The narrative slips back to Sai’s arrival at Cho Oyu, when she is eight years old. The cook asks where she’s from, and she says Dehra Dun. He asks why she didn’t come before, if she’s been so close. She tells him her parents are dead; Sai’s father was a space pilot, and he and Sai’s mother both died in Russia. The cook asks how they died.
The circumstances of Sai’s arrival in Cho Oyu provide an explanation for her English upbringing, and also explain her relationship to “home,” because she had been separated from her parents for most of her life. Thus she, like the judge, feels caught between two worlds.
The narrative jumps back even further, explaining the circumstances of Sai’s parents’ deaths. Sai’s father had been a resident at the Society for Interplanetary Travel in Moscow, during “the last days of Indo-USSR romance.”
Sai’s father’s job demonstrates the whole family’s opportunity for globalization. He is recruited by the Russians, but he had also had a job in the Air Force which allowed him to travel, which could perhaps be one of the reasons that Sai says she is interested in traveling.
Sai’s mother and father (referred to as Mrs. and Mr. Mistry) had met in a public park in Delhi, when her father had been stopped in his tracks on a jog by her mother’s beauty. Less than a year later, he proposed. She wished to “be an adult” and said yes.
Note that Sai’s mother’s beauty is what draws Mr. Mistry to her—this is ironically what also led to Nimi’s marriage to the judge.
As space exploration grew, a visiting Soviet team had been instructed by the government to find candidates to send to space in India. They had been impressed by Mr. Mistry and asked him to come to Moscow. Sai, only six at the time, was left in India and entrusted to the same convent her mother had attended. But one day as Mr. and Mrs. Mistry were crossing the street, they were crushed by a local bus, in which thirty ladies were speeding from the provinces to barter and sell their nesting dolls.
The accident that takes Sai’s parents’ lives adds to the misfortune that has permeated the family’s tale, which will be explained more fully later. Even though it would be simplistic to blame globalization entirely for the circumstance, each generation (from the Judge and Nimi down to Sai) has experienced misfortune due to colonialism and the ensuing globalization.
Hearing the news at the convent, Sai has a hard time picturing Moscow. The nuns try to console her, but she admits to herself that she couldn’t really remember her mother and father, because she had not seen them in two years. She finds herself unable to cry about their deaths.
Sai’s inability to cry at her parents’ deaths only reinforces the cultural homelessness she feels. The only values she has ever had have been instilled in her by the convent, which she is soon to leave.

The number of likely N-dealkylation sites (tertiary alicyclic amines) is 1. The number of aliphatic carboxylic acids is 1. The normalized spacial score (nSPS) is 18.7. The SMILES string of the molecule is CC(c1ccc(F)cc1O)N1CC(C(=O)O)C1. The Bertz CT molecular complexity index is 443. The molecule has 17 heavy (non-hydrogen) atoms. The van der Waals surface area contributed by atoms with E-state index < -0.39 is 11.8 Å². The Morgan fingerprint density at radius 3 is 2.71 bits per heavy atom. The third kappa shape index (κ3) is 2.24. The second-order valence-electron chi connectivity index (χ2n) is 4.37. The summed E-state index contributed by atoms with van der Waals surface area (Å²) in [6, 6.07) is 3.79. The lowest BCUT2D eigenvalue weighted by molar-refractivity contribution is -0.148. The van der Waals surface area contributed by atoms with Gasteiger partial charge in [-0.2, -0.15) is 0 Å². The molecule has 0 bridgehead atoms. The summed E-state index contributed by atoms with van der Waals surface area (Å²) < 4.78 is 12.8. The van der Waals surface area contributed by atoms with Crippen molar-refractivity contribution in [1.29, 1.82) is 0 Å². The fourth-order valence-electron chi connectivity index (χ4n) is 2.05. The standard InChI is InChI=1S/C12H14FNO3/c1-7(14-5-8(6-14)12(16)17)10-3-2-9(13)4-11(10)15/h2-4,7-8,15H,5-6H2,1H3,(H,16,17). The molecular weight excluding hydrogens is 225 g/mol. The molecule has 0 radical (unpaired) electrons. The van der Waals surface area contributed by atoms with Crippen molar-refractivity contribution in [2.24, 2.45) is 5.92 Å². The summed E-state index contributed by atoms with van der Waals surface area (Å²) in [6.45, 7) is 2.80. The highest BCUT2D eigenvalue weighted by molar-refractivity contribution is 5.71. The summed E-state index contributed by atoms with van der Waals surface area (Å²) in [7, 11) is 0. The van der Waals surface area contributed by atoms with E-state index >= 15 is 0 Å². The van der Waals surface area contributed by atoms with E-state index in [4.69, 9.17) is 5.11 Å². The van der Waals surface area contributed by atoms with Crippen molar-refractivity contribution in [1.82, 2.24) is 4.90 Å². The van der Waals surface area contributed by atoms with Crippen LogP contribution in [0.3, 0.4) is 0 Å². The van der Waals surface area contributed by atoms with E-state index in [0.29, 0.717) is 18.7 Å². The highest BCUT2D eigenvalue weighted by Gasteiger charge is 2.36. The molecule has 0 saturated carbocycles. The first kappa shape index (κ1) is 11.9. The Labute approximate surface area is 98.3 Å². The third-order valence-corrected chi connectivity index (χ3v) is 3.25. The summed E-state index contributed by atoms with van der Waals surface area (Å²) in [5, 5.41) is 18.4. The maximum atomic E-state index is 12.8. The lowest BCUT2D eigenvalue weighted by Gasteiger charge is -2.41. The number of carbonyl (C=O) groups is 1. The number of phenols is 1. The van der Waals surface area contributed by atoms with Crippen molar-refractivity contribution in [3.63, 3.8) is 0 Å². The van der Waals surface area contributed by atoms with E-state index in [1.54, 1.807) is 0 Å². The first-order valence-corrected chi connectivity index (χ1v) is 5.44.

The nuns worry about what to do with Sai. Under the emergency contact information in their register, they find the judge’s name and address, and remember that he was the one paying for her to stay at the convent. Sai had never met him.
Even though the judge had not met either his daughter or Sai, his wealth has still enabled them to continue his cultural lineage as Anglophile Indians.
Meanwhile, the Scotsman who built Cho Oyu is showing the judge the home. The judge finds the house appealing because he could live in it as a “shell,” and would take solace in “being a foreigner in his own country.”
The judge’s thoughts demonstrate how the home is a reflection of himself: like the house, he would belong to a different culture than what surrounds him.
Sai says goodbye to the nuns at the convent, who had taught her fear and humiliation but who had also defined sin for her in a way that made it tantalizing. She describes other lessons she had learned: cake is better than laddoos, silverware is better than hands, worshipping Jesus is better than worshipping a phallic symbol. English is better than Hindi.
Sai’s lessons illustrate the way cultural elitism is instilled. Even though she is Indian, she begins to forego Indian cultural staples in favor of English ones. This will make her later interactions with Gyan all the more difficult, as they share few traditions.
A nun delivers Sai to Cho Oyu. On the train they see a panorama of village life, and on the railway tracks they see dozens of people defecating. The nun calls these people dirty, but a scholar seated next to her tells her that it’s because the ground drops to the railway track, so it’s a good place to do that.
Like the concept that wealth breeds support, the train trip demonstrates the way poverty breeds criticism. The people on the railway tracks are simply trying to perform a bodily necessity in the least intrusive way, and yet they are still criticized by those who have far more wealth than they do.
The nun and Sai part ways at the base of the mountains, just as night falls. Sai travels the rest of the way in a car, terrified because of the dangerous turns on the path and the fact that there are no streetlights in Kalimpong.
Sai’s car ride up the mountain is symbolic of a journey towards a new, isolated, and often dangerous home. The mountain also makes no distinctions between those who are wealthy and those who are not, putting everyone on the same level.